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Jordan Spieth leads Genesis Open in first round that many golfers never started

Jordan Spieth leads Genesis Open in first round that many golfers never started
Co-leader Jordan Spieth hits out of the rough on the 13th hole during the first round of the Genesis Open at Riviera Country Club. (Gina Ferazzi / Los Angeles Times)

After a false start during a stormy Thursday morning that would appeal only to umbrella manufacturers and meteorology fanatics, the Genesis Open turned into a very crowded race to the top.

Only half of the field of 144 golfers got on the course once play began for real, and by that time the fast and challenging greens at Riviera Country Club had become welcome mats for golfers supremely skilled at firing balls at the pins.

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When play was finally suspended at 5:34 p.m., 72 golfers were on the course and none had completed a round, leaving the other 72 to start their opening rounds Friday morning.

The leaderboard is seriously impacted.

Jordan Spieth is tied for the top spot with Sung Kang at five under par. Patrick Rodgers and Jimmy Walker are a shot back at minus four, Tony Finau and J.T. Poston are one behind them and 10 players are at two under. Thirty-three players are under par.

“I’m glad we’re getting to play some,” said Spieth, who completed 12 holes. “It’s not fun if you don’t get to play at all.”

Tiger Woods, Justin Thomas, Rory McIlroy, Jon Rahm and Fred Couples are among the players who have yet to tee off.

PGA Tour officials had hoped to get some of the first round in at the scheduled 6:40 a.m. start, and 10 groups did begin before play was suspended at 7:30 because of diminishing visibility and deteriorating conditions. No one finished more than two holes.

By midmorning, the blowing rain was so intense that visibility was reduced to almost nothing, wind threatened to delimb some of the hundreds of towering eucalyptus and sycamore trees, and ponds and streams materialized in areas where, under more moderate rainfall, water usually drains quickly.

Eventually, the tour decided to nullify those early scores and start fresh whenever conditions permitted.

“We don’t do that very often,” Mark Russell, vice president of rules and regulations, said of eliminating the early scores.

“But if I had it to do over again, we would have delayed the starting times.

“Once we did suspend play, the committee got together and just decided that we need to nullify those scores because the visual, it never got where you could see where your ball went.”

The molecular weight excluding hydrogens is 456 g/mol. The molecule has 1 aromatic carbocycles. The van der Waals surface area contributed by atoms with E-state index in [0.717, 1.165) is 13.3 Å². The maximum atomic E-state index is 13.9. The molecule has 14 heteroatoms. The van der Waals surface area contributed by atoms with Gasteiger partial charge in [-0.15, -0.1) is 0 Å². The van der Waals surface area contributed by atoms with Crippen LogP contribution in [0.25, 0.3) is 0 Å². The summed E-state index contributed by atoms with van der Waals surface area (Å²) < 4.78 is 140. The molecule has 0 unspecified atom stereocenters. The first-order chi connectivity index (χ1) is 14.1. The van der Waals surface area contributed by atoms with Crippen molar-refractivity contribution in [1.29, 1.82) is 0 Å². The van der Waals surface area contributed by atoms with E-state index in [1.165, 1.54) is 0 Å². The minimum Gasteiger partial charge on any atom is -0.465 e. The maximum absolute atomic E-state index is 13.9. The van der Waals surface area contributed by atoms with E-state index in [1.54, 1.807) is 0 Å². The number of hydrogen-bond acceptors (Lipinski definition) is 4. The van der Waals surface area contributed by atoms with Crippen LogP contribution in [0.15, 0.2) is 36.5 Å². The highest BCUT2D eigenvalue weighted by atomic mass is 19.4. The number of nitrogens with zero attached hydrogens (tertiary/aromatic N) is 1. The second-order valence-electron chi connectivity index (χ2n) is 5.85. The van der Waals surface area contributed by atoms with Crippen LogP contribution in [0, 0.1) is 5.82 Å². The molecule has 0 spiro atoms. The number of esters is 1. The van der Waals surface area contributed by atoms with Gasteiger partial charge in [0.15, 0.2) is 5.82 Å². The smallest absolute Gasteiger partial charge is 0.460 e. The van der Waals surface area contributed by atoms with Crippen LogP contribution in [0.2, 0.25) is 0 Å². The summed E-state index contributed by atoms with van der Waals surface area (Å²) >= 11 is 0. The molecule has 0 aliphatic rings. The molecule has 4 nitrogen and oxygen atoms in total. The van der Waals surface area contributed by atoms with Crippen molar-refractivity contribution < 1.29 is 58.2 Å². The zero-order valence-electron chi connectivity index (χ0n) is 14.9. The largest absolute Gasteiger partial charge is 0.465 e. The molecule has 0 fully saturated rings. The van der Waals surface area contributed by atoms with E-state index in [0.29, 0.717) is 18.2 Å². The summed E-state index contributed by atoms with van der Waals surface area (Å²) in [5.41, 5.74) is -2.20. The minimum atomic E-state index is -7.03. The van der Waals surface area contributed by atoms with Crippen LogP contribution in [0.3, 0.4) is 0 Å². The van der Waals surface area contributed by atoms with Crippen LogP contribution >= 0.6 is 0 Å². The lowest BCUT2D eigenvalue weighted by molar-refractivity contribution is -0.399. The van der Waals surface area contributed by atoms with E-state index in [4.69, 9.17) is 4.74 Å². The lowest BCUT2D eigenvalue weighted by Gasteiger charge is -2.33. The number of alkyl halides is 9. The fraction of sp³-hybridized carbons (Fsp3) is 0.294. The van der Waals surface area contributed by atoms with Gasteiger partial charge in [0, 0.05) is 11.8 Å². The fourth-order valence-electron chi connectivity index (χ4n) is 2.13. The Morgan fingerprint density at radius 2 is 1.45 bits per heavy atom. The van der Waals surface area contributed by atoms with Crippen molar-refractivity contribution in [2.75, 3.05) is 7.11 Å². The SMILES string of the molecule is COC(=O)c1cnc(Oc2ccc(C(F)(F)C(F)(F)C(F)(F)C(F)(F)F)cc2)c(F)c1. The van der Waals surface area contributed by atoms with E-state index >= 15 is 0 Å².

Play officially started seven hours late, at 1:40 p.m., after about two inches of rain had fallen and players were allowed to lift, clean and place their balls in the fairway. About four hours later, another shower blew through Pacific Palisades — soaking those who had ventured to the course believing the weather was clearing — but play continued.

Players on the course Thursday will return to complete their first rounds Friday morning, then the players scheduled to play Thursday afternoon will play until dark. Saturday morning, the first wave from Thursday will play its second round, with the cut coming around midday Saturday.

Phil Mickelson got one eventful hole in before the early-morning delay. He started on the 306-yard par-four 10th hole, drove his tee shot into a bunker short of the green, blasted out of the damp sand across the green into another bunker, hit his third shot over the green again into a third bunker, then holed that 10-yard shot for a not-very-routine par.

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When he started again in the afternoon, the morning action no longer relevant, he managed par again after his tee shot drifted well left of the green near an access road.

The last time scores were reset in a tour event was the third round of the 2013 Deutsche Bank Championship, now known as the Dell Technologies Championship, at the TPC Boston in Norton, Mass.

Rain has been an occasional, if unwelcome, guest in this tournament in the past. Two years ago, similar downpours over the first two days brought out an army of groundskeepers to drain bunkers that had been turned into ponds and clean up debris deposited by high winds. Ultimately, Dustin Johnson played 36 holes on Sunday and won the tournament.

In 2005, players were able to complete only two rounds through Sunday, and the tour was hopeful of completing a third round on Monday. Rain forced them to abandon that plan about 7:30 a.m. because of unplayable conditions, and co-leaders Adam Scott and Chad Campbell paddled out to the 18th tee for a one-hole playoff. Scott won and earned the full winner’s check, but it was an unofficial victory because they hadn’t managed to play 54 holes.

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